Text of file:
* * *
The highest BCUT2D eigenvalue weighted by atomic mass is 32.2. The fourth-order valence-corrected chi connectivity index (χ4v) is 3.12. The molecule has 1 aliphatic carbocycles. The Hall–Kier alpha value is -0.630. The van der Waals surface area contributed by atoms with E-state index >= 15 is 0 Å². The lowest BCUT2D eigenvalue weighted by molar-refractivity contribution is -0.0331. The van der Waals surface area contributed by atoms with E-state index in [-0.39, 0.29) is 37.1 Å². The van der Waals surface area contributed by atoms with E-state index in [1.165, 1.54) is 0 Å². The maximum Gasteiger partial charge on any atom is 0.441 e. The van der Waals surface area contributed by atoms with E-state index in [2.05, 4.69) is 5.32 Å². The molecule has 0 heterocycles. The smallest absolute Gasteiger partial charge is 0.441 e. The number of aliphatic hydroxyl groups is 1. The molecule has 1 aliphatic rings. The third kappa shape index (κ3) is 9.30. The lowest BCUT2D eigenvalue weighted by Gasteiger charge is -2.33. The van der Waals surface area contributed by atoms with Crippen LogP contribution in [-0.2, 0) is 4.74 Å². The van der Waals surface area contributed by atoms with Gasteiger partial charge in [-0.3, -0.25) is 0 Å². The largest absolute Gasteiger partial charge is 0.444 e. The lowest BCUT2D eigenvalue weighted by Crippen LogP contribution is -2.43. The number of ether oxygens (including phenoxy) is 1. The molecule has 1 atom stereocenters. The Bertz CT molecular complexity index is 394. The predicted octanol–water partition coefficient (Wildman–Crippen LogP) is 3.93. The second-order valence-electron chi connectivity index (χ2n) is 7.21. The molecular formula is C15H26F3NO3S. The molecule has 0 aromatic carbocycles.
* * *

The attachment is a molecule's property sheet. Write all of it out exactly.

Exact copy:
The highest BCUT2D eigenvalue weighted by atomic mass is 32.2. The fourth-order valence-corrected chi connectivity index (χ4v) is 3.12. The molecule has 1 aliphatic carbocycles. The Hall–Kier alpha value is -0.630. The van der Waals surface area contributed by atoms with E-state index >= 15 is 0 Å². The lowest BCUT2D eigenvalue weighted by molar-refractivity contribution is -0.0331. The van der Waals surface area contributed by atoms with E-state index in [-0.39, 0.29) is 37.1 Å². The van der Waals surface area contributed by atoms with E-state index in [1.165, 1.54) is 0 Å². The maximum Gasteiger partial charge on any atom is 0.441 e. The van der Waals surface area contributed by atoms with E-state index in [2.05, 4.69) is 5.32 Å². The molecule has 0 heterocycles. The smallest absolute Gasteiger partial charge is 0.441 e. The number of aliphatic hydroxyl groups is 1. The molecule has 1 aliphatic rings. The third kappa shape index (κ3) is 9.30. The lowest BCUT2D eigenvalue weighted by Gasteiger charge is -2.33. The van der Waals surface area contributed by atoms with Crippen LogP contribution in [-0.2, 0) is 4.74 Å². The van der Waals surface area contributed by atoms with Gasteiger partial charge in [-0.3, -0.25) is 0 Å². The largest absolute Gasteiger partial charge is 0.444 e. The lowest BCUT2D eigenvalue weighted by Crippen LogP contribution is -2.43. The number of ether oxygens (including phenoxy) is 1. The molecule has 1 atom stereocenters. The Bertz CT molecular complexity index is 394. The predicted octanol–water partition coefficient (Wildman–Crippen LogP) is 3.93. The second-order valence-electron chi connectivity index (χ2n) is 7.21. The molecular formula is C15H26F3NO3S. The molecule has 0 aromatic carbocycles.